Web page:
Now some background about Bute in South Australia. It is a cosy little town nestled between the copper triangle and the Iron Triangle - two very large industrial areas. now the copper mines are no longer operational the towns of Kadina, Moonta and Wallaroo survive on agriculture and tourism. Up the road from Bute is Port Broughton which in its heyday was a large port for exporting agricultural products. Its magnificent jetty is now only used for fishing. Bute is halfway between Port Wakefield and Port Broughton. It was never a big town and still remains that way today, a comfortable settlement of a few hundred people who mainly service the rural properties in the near locality.

Since you guys have little South Australian history in you, the Kerley family is quite a legendary working class name. The last Kerley to make a name for himself coached Port Adelaide - go the mighty maggies - in the South Australian Football League - to a few Grand Finals. He was also quite a good footballer although not above dealing out a bit of biffo on the paddock. The members of the family - and they are all related - all seem to create their own piece of working class legendary behaviour.

When I read about Billy Kerley's exploits witht he Chaplain's strides, that struck home as an authentic Kerley type wag. He sounds like a top sort of fellow - always good for a laugh and a beer but serious about sticking with his mates.

As I have gone through the Routine Orders of the 9th Light Horse Regiment, one thing that struck me was the continuous chain of wags in the Regiment. There was a party of farriers who went to Jerusalem with a group under the charge of an officer - the only way these guys could get into town - and when they arrived, at a suitable moment got lost from the party. So these young lads sought directions from a bar and a brothel so they could find their way home. The military police found them in a brothel sleeping off the effects of alcohol. They were duely charged and all lost their temporary ranks.

The most revealing diary of these exploits comes from the official notices banning specific actions. They are usually accompanied by the incident that set off the ban. I am sure folks think I am crazy when they hear me chuckling over Routine orders.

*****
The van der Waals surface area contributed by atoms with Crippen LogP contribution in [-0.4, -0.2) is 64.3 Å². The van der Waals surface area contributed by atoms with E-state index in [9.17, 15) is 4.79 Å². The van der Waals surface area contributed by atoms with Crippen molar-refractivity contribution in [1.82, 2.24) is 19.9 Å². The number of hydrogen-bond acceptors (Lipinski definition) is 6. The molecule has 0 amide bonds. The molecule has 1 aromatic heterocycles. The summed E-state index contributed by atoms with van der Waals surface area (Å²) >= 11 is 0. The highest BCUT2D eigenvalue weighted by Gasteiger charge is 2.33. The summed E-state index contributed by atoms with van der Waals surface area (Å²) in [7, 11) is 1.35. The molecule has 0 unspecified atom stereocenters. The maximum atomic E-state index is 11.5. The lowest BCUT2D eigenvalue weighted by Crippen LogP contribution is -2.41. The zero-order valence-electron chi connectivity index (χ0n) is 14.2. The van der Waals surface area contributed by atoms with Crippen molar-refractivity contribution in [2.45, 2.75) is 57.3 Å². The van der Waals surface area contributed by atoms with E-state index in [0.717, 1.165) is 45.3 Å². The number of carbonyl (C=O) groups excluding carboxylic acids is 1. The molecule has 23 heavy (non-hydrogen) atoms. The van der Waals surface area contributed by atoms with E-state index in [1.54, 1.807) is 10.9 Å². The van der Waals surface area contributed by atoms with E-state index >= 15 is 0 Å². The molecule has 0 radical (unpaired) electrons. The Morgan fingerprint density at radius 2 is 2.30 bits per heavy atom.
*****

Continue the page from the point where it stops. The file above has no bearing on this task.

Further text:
The 9th was filled with wags. They fought hard, rode hard and drank hard. Good luck to them. You wouldn't miss it for quids.

Cheers.

Bill

leseme
Forum Member


Australia
48 Posts    Posted - 29/10/2004 :  3:26:01 PM 
Bill
Thanks for the history of Bute, I must admit that I had never heard of it before ( being an ignorant West Aussie !).

I have heard of Neil Kerley ( we play a bit of footy over here as well) but only made the association in the last few days.

I agree that the things these guys got up to would make great reading and after all can you blame them?

The pardre's strides may well have had a larrikin element to it.

I will grab your email and send the photos and discharge certs, but as you have access to the WW1 record will leave that out.

Is there a 9th history written?

Cheers

Les

Bill Woerlee
Senior Forum Member
 

Australia
640 Posts    Posted - 29/10/2004 :  5:42:11 PM   
Les
Me ol' china, ya carnt pull that "I'm just an igorant Sandgroper" routine on me. I'm born and bred Sandgroper. Lived in Mount Pleasant for about 20 years, did a stint in the Murcheson goldfields at Meekatharra. While working there I did quite a bit of archeological digs around Big Bell, Reading and Day Dawn. I have always been intensely nosey and interested in finding out what lives in the next pasture - which is the essential ingredient for historical research. Wrote my first work in 1978 about SH Parker, one of the oligarchs who came from York. Indeed assisted in the restoration of Bridge House in York. Parker is the name behind the legal firm Parker and Parker, the biggy in Perth. So you could say I know a little bit about Sandgroper territory and visit at least once a year to see my folks.

But I also lived in South Australia for 20 years and spent quite a bit of time on the Yorke Peninsular - where Bute is near - and the Eyres Peninsular, and specifically Tumby Bay, Louth Bay and Port Lincoln where my first wife's family all came from. It was her Grand Father that motivated me in putting down his story and as a consequence learn a great deal about the 9th Light Horse Regiment. This was only made possible since I have moved to Canberra a few years ago due to ready access to the primary source documents.

Now to your last question - is there a history of the 9th Light Horse Regiment written?

Yes.

"With the Ninth Light Horse in the Great War" by Thomas Henry Darley including a foreword by Sir Harry Chauvel. It was published in Adelaide by Hassell Press in 1924. It is 206 pages long.